Gov. Nixon s e-cigarette veto: harming smokers, not protecting kids

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Gov. Nixon s e-cigarette veto: harming smokers, not protecting kids

Gilbert Ross, M.D

The American Council on Science and Health

Dr. Gilbert Ross submission to MO newspapers re: SB841, September 8, 2014.

Gov. Nixon s e-cigarette veto: harming smokers, not protecting kids

Gilbert Ross, M.D

The American Council on Science and Health

September 8th, 2014

Acceding to the well-rehearsed indoctrination by several big public health lobbying groups, Gov. Jay Nixon misguidedly vetoed SB841 a bill passed overwhelmingly in both Chambers which would have protected Missouri s teens while encouraging addicted adult smokers to quit their deadly habit. The bill would have banned sales of electronic cigarettes and vapor products (e-cigs) to minors, but would not have regulated (and taxed) them as if they were tobacco cigarettes as they most certainly are not.

How could such a perverse action have been taken by a respected public official? Well, Gov. Nixon is not alone is being swept up in the anti-e-cigarette dogma spreading around our nation like an epidemic. And like an epidemic, the results of this baseless crusade of alarmism, self-interest and fear have the potential to sicken and kill millions: indeed, almost half a million Americans die each year from smoking.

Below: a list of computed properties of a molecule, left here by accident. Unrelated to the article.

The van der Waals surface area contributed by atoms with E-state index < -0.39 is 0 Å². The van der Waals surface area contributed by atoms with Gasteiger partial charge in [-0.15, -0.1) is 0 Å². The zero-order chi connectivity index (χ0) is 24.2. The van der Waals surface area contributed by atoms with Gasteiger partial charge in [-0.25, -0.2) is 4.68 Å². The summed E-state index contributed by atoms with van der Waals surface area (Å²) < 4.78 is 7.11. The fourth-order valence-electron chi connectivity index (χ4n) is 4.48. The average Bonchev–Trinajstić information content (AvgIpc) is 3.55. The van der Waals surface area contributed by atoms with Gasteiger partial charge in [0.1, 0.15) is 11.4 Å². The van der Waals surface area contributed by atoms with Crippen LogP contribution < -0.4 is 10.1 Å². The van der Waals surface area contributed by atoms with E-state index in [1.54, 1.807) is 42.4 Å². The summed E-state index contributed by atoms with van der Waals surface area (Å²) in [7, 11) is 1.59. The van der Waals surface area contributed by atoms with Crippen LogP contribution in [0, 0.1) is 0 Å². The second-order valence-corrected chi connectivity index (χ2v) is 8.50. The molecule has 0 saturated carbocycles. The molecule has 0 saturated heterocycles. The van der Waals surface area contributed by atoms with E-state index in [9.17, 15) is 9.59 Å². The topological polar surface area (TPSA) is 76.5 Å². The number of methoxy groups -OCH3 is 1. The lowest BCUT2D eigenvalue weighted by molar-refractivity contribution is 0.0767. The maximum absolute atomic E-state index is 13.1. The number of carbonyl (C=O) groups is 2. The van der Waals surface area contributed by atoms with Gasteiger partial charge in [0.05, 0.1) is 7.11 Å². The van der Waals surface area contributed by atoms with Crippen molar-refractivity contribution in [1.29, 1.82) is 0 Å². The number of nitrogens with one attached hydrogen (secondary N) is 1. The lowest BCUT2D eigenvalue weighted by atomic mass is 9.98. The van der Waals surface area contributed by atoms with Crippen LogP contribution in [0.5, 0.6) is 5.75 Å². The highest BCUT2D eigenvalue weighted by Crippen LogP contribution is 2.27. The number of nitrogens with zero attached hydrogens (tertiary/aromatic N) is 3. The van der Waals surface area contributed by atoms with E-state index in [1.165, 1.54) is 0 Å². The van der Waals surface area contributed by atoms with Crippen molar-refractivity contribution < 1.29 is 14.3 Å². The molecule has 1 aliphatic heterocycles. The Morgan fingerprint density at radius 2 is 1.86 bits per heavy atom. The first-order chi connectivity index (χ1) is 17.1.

No one has been killed, sickened or injured by vaping, the use of e-cigarettes. On the contrary, while the market for these devices, which produce nicotine-laced water vapor with a few other substances known to the FDA to be safe, has skyrocketed, sales of deadly combustible cigarettes have plummeted. This happy outcome has been most noticeable among our youth the very age group that those dogged opponents of e-cigarettes claim to be most concerned about. While they rant about a hypothetical attraction to e-cigarettes among youngsters, and then jump on to the gateway bandwagon, positing that vaping leads to cigarette smoking, when the opposite is actually coming to pass: teen smoking rates dropped dramatically, even as e-cigarettes become more and more common in our society.